The US economy is adding jobs, but the divide between the 'haves' and 'have-nots' is bigger than ever

Workers strike protest wagesScott Olson/GettyFast food workers and activists demonstrate outside the McDonald’s corporate campus on May 21, 2014 in Oak Brook, Illinois.

There’s a new 99 per cent.

11.6 million jobs were created during the post-2008 recovery, and, according to a new report from Georgetown University’s Center on Education and the Workforce, 11.5 million of them went to workers with at least some college education. Moreover, 73% went to workers with a bachelor’s degree or higher.

According to the Wall Street Journal, that makes this year the first time that college-educated workers outnumber those with a high diploma or less. College-educated workers (those with at least a bachelor’s degree) now make up 36% of the workforce, while those with a high-school diploma or less dropped to 34%, down five percentage points from 2007. The other 30% of workers are those with an associate’s degree or some college education.

“Jobs are back,” the Georgetown report stated, but “they are not the same jobs lost during the recession. The Great Recession decimated low-skill blue-collar and clerical jobs, whereas the recovery added primarily high-skill managerial and professional jobs.”

Workers with only a high-school education or less lost 5.6 million jobs between December 2007 and January 2010, and have gained just 80,000 jobs since. On the other hand, those with at least a bachelor’s degree added 187,000 jobs during the recession, and gained another 8.4 million during the recovery. And those tend to be the “good jobs,” according to the report — jobs that pay more than $53,000 per year for full-time workers and include some benefits.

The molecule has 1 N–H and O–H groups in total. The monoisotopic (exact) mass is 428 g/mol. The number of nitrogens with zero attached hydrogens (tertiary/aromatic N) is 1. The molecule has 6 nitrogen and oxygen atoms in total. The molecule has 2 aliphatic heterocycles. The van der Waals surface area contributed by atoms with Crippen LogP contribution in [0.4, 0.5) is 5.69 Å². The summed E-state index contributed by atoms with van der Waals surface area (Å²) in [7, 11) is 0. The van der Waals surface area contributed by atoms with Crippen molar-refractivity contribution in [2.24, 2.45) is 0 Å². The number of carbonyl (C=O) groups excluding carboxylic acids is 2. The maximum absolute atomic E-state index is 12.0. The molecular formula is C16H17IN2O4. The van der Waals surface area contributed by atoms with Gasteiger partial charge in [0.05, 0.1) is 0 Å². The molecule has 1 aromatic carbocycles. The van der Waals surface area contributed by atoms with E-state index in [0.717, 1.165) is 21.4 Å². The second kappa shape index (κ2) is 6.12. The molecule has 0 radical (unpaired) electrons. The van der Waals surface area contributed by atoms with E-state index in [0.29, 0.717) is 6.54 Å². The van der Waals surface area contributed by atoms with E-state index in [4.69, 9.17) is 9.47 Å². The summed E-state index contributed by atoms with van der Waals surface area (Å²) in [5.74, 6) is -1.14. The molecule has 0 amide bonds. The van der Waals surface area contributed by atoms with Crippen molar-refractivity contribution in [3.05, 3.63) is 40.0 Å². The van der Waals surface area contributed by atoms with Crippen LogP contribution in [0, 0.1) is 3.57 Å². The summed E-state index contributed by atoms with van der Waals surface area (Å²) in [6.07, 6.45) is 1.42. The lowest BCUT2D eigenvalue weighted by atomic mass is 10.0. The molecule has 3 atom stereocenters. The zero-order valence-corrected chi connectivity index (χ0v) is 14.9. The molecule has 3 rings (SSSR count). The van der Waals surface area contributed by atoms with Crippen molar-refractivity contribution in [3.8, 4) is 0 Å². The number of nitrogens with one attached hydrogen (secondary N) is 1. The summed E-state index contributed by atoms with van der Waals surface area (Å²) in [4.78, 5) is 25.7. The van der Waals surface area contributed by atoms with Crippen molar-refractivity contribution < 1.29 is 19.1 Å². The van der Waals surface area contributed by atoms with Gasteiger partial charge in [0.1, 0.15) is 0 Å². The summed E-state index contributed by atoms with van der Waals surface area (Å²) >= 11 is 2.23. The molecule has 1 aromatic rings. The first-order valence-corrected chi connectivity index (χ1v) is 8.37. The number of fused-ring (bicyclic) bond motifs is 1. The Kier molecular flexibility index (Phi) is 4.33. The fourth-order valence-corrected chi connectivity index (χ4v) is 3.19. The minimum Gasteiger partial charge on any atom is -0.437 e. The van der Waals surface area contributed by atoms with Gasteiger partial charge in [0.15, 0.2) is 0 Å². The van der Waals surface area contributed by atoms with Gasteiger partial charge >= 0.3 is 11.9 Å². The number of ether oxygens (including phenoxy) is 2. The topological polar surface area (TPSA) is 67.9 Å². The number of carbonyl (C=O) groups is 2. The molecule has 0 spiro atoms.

This all adds to the economic divide between the “college haves and have-nots,” as the report is titled. Structural changes have led to “a clear shift in job creation” toward industries that require workers with postsecondary educational attainment — industries like healthcare, consulting and business, financial services, and government. In 1946, these industries accounted for 28% of the workforce, the report states; they now account for 46%.

This shift has been a long time coming, though. The authors of the report write that “college access and success have been the defining factors in the growing economic divide in America since the early 1980s.” It’s not a new phenomenon, and it’s not borne of the Great Recession.

But the recession did strengthen and accelerate the economic divide. Facing a bleak job market, workers with a college education, or some college education, took the middle- and low-skill jobs that formerly went to high-school graduates, Anthony Carnevale, one of the report’s authors, told the Wall Street Journal.

“If you’re running a pizza joint and you’re going to hire somebody…then you’re looking for a more highly skilled worker than you were looking for 20 or 25 years ago,” he told the Wall Street Journal. “It’s very clear there’s been some bumping effect.”

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